The opinion of the court was delivered by: Cooper, District Judge
This matter comes before the Court on plaintiff's application for a preliminary injunction and defendant's motion for judgment on the pleadings. For the reasons stated, the Court decides the motions as follows: (1) plaintiff's application for a preliminary injunction is granted, and (2) defendant's motion for judgment on the pleadings is denied as to plaintiff's claim premised on the New Jersey Franchise Practices Act and granted as to plaintiff's claim premised on the Automotive Dealers Day in Court Act.
The Court will file an order after determining the size of the bond required by Federal Rule of Civil Procedure 65(c) and whether the order should be made final, thereby obviating the need for a bond. The Court issues an accompanying Order to Show Cause directing the parties to address those two subjects.
The parties generally do not dispute the facts underlying this matter. Plaintiff New Jersey Coalition of Automotive Retailers ("NJCAR") is a trade association whose members consist of approximately 650 automotive retailers throughout the state of New Jersey. (Verif. Compl. ¶ 1.) Approximately 150 members of NJCAR currently hold franchises to sell motor vehicles manufactured by defendant DaimlerChrysler Motors Corp. ("DaimlerChrysler"). (Id. ¶ 3.) The relationship between motor vehicle manufacturers such as DaimlerChrysler and their retailers is governed by the New Jersey Franchise Practices Act (the "Act" or "NJFPA"), N.J. Stat. Ann. ("N.J.S.A.") § 56:10-1, et seq.
In addition to selling motor vehicles, automotive retailers are obliged, pursuant to written franchise agreements with motor vehicle manufactures, to provide warranty service on the vehicles that they sell. (Verif. Compl. ¶ 6.) Such warranty service typically includes both labor and parts. (Id.) The NJFPA requires manufacturers to reimburse a dealer at retail prices for the parts sold and the labor performed by a dealer under the manufacturer's warranty provided that the dealer's prevailing retail price is reasonable. N.J.S.A. § 56:10-15. DaimlerChrysler, however, has a warranty parts reimbursement schedule whereby its retailers receive only a 30 to 40 percent markup on warranty parts. (Verif. Compl. ¶ 11.)
The New Jersey Legislature amended the Franchise Practices Act, with the amendment effective on March 12, 1999, to clarify the manufacturer's obligation with respect to the reimbursement for parts used to perform warranty repairs. N.J.S.A. § 56:10-15(d) states in pertinent part:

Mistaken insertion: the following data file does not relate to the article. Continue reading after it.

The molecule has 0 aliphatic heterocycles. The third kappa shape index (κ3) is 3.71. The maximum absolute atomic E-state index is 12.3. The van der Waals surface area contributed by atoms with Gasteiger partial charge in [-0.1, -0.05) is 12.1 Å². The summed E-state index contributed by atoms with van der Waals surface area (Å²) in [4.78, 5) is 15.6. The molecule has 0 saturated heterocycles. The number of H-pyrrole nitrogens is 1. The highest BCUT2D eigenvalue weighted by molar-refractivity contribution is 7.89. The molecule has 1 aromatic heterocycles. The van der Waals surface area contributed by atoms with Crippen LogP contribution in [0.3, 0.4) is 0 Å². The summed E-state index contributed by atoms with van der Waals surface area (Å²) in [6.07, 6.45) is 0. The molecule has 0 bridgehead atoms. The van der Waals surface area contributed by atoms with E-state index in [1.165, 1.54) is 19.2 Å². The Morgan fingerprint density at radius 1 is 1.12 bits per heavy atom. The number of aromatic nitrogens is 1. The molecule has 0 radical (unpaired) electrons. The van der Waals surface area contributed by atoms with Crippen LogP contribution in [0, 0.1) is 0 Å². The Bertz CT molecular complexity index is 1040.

For the purposes of this section, the "prevailing retail price" charged by a motor vehicle franchisee for parts means the price paid by the motor vehicle franchisee for those parts, including all shipping and other charges, multiplied by the sum of 1.0 and the franchisee's average percentage markup over the price paid by the motor vehicle franchisee for parts purchased by the motor vehicle franchisee from the motor vehicle franchisor and sold at retail. The motor vehicle franchisee may establish average percentage markup under this section by submitting to the motor vehicle franchisor 100 sequential customer paid service repair orders or 90 days of customer paid service repair orders, whichever is less, covering repairs made no more than 180 days before the submission, and declaring what the average percentage markup is. The average percentage markup so declared shall go into effect 30 days following the declaration subject to audit of the submitted repair orders by the motor vehicle franchisor and adjustment of the average percentage markup based on that audit. . . . No motor vehicle franchisor shall require a motor vehicle franchisee to establish average percentage markup by a methodology, or by requiring information, that is unduly burdensome or time consuming to provide, including, but not limited to, part by part or transaction by transaction calculations. . . . Id.
After the effective date of the March 12, 1999 legislation, several NJCAR members requested reimbursement from DaimlerChrysler for warranty parts at prevailing retail prices. (Verif. Compl. ¶ 14.) DaimlerChrysler responded with a letter dated May 27, 1999, which threatened imposition of a $400 per vehicle charge on all DaimlerChrysler vehicles sold in New Jersey if even one retailer sought an increased compensation rate. (Id. ¶ 15.) The letter provides in full:
This letter responds to your letter requesting warranty reimbursement for parts at retail. If DaimlerChrysler Motors Corporation pays any dealer an increased compensation rate for parts, pursuant to the dealer's request under New Jersey Law, then DaimlerChrysler will initiate the following action:
DaimlerChrysler Motors Corporation will discontinue using the current 30% and 40% warranty parts markup rates effective with warranty repairs on and after June 12, 1999. Payment for parts used in warranty work by New Jersey dealers will automatically be made at DaimlerChrysler Motor Corporation's published suggested retail parts price, except where valid requests are made by individual dealers pursuant to New Jersey law. Further information concerning payment and reimbursement details will be contained in a subsequent warranty bulletin.
In order to recover these increased costs, DaimlerChrysler Motors Corporation will institute a $400 surcharge on the invoice for all vehicles sold to and shipped to New Jersey dealers, or other equivalent measures. The additional charges will go into effect July 1, 1999.
In the event there are no requests by any dealership in New Jersey for retail rate reimbursement, then DaimlerChrysler Motors Corporation will not institute the above action. (Verif. Compl., Ex. B: Letter from R.D. Ciesta dated 5-27-99.)
M.J. MacDonald, a representative of DaimlerChrysler, transmitted a nearly identical message to all DaimlerChrysler New Jersey retailers via electronic mail on May 26, 1999. (Id., Ex C: ...